Regeneración: Three Generations of Revolutionary Ideology traces the intersection of political activism and artistic ideas between Mexico and Los Angeles over the past century. The first example is the radical newspaper Regeración, published by the anarchist Flores Magón brothers in the early 20th century. Begun in Mexico, it was forced to relocate to Los Angeles in 1905, where it covered the Mexican Revolution with a perspective that was critical of both the Mexican and US government. Then in the ’70s, Chicano art collective ASCO borrowed the name Regeneración for their political and cultural periodical, which offered an avant-garde perspective on the Chicano Movement. Most recently in the ’90s, experimental community arts space Regeneración/Popular Resource Center of Highland Park, founded by Rage Against the Machine’s Zach de la Rocha, brought together performances from underground bands and transgressive artists, with political content, like fundraisers for the Zapatistas. Through these three very distinctive phenomena, the exhibition tells a story of transnational creative resistance.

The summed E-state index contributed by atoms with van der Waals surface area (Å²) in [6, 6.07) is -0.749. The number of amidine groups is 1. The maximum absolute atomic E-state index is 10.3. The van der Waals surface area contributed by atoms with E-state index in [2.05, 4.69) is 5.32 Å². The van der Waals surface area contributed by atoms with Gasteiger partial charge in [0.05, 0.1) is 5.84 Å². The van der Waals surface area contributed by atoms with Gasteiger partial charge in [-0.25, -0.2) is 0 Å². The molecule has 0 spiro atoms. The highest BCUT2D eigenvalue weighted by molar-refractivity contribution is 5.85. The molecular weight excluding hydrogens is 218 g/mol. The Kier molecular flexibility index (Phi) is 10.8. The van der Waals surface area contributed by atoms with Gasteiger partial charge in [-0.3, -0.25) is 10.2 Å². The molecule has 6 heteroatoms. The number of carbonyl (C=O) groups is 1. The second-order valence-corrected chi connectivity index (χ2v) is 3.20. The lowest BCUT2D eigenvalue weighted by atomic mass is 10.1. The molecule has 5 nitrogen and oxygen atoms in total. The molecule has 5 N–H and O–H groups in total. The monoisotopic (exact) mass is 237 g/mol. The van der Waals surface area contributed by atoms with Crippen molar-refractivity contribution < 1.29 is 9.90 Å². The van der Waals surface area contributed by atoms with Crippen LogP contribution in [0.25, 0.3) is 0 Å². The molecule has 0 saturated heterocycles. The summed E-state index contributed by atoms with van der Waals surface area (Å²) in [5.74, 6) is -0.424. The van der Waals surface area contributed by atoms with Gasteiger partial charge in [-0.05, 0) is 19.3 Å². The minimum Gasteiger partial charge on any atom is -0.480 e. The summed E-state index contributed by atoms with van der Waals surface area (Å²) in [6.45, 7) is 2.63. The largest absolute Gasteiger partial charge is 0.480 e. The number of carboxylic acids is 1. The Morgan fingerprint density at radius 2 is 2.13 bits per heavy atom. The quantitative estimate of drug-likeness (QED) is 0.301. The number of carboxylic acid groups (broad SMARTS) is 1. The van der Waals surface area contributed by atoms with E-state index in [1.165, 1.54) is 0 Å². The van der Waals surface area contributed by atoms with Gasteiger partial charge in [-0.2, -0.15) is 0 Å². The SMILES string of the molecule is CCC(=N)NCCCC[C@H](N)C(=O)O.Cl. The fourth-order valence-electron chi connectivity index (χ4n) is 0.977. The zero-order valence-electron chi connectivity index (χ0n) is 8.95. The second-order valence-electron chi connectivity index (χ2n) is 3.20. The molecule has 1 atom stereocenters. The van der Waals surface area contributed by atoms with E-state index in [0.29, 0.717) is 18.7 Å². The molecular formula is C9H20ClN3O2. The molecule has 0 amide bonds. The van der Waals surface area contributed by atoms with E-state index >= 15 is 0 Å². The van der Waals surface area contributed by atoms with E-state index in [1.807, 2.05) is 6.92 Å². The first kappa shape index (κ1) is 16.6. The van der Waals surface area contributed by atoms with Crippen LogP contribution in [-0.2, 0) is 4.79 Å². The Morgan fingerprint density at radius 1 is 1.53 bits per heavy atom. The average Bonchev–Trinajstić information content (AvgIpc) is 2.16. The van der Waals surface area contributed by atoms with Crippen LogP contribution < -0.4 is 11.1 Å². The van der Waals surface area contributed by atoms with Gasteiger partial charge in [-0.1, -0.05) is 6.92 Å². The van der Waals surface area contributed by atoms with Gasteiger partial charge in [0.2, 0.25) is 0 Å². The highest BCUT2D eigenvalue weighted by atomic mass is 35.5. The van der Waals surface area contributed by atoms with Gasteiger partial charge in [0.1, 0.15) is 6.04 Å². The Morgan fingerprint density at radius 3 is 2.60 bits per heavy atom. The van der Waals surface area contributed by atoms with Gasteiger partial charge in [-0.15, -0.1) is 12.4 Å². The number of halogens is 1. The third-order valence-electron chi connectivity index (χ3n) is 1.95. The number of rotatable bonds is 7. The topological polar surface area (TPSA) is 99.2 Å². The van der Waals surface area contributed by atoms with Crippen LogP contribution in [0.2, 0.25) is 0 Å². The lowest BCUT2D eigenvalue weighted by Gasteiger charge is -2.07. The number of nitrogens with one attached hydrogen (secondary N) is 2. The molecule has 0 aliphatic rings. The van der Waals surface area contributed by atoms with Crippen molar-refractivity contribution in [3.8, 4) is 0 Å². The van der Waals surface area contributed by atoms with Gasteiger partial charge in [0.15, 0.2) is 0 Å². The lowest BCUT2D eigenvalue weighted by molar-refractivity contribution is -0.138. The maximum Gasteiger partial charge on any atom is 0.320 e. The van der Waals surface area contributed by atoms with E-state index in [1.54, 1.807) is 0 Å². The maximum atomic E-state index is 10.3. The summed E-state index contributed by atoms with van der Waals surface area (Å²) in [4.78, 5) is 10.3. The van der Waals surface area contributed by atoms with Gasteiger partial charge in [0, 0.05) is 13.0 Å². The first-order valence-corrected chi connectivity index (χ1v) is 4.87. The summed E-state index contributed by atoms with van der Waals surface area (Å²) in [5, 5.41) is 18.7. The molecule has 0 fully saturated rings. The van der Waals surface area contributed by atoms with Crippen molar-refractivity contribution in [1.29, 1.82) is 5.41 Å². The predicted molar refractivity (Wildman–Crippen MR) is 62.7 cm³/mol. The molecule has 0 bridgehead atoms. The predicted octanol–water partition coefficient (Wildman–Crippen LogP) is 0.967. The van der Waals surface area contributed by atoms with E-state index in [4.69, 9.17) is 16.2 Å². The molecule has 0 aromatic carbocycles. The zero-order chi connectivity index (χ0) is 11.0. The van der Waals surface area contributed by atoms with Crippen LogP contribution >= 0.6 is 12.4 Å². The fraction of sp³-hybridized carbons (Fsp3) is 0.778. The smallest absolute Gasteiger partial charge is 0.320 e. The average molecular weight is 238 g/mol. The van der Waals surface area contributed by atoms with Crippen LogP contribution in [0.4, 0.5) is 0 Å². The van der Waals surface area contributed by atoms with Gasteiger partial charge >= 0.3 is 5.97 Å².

When: Opens Saturday, September 29, 5–8pm
Where: Vincent Price Art Museum (VPAM) (East Los Angeles College, 1301 Avenida Cesar Chavez, Monterey Park, California)

More info at Vincent Price Art Museum.

6. Visual Language at Subliminal Projects

Umar Rashid, “The DeCamron 1793, (10)” (2018), ink, tea and coffee on paper

Text has a long history in visual art, from hieroglyphs to medieval illuminated manuscripts and conceptual art. Visual Language, a bi-coastal exhibition at Subliminal Projects in Los Angeles and Faction Art Projects in New York, looks at contemporary artists who combine the aesthetic and the linguistic. Participating artists include Betty Tompkins, Guerrilla Girls, Jenny Holzer, Umar Rashid, Wayne White, and others.

When: Runs through Saturday, October 6
Where: Subliminal Projects (1313 West Sunset Blvd., Echo Park, Los Angeles)

More info at Subliminal Projects.

Adrian Piper, “Safe #1–4” (1990), mixed-medium installation. Screenprinted text on four black-and-white photographs, mounted on foam core and affixed to the corners of a room, with audio, detail: #1 of 4. (Collection Adrian Piper Research Archive. Foundation Berlin. © Adrian Piper Research Archive Foundation Berlin)

7. Adrian Piper: Concepts and Intuitions, 1965-2016 at the Hammer Museum

Adrian Piper’s oeuvre ranges from early street performances to drawings, photography, paintings, and installation. At odds with the cool remove of her conceptual art peers, Piper’s diverse body of work engages with issues of race, gender, politics, and institutional critique, often with a healthy dose of biting wit. Organized by the Museum of Modern Art (MoMA), the Hammer’s presentation of Adrian Piper: Concepts and Intuitions, 1965-2016 is the most comprehensive survey of her work ever on the West Coast, giving this influential artist a proper and much deserved retrospective.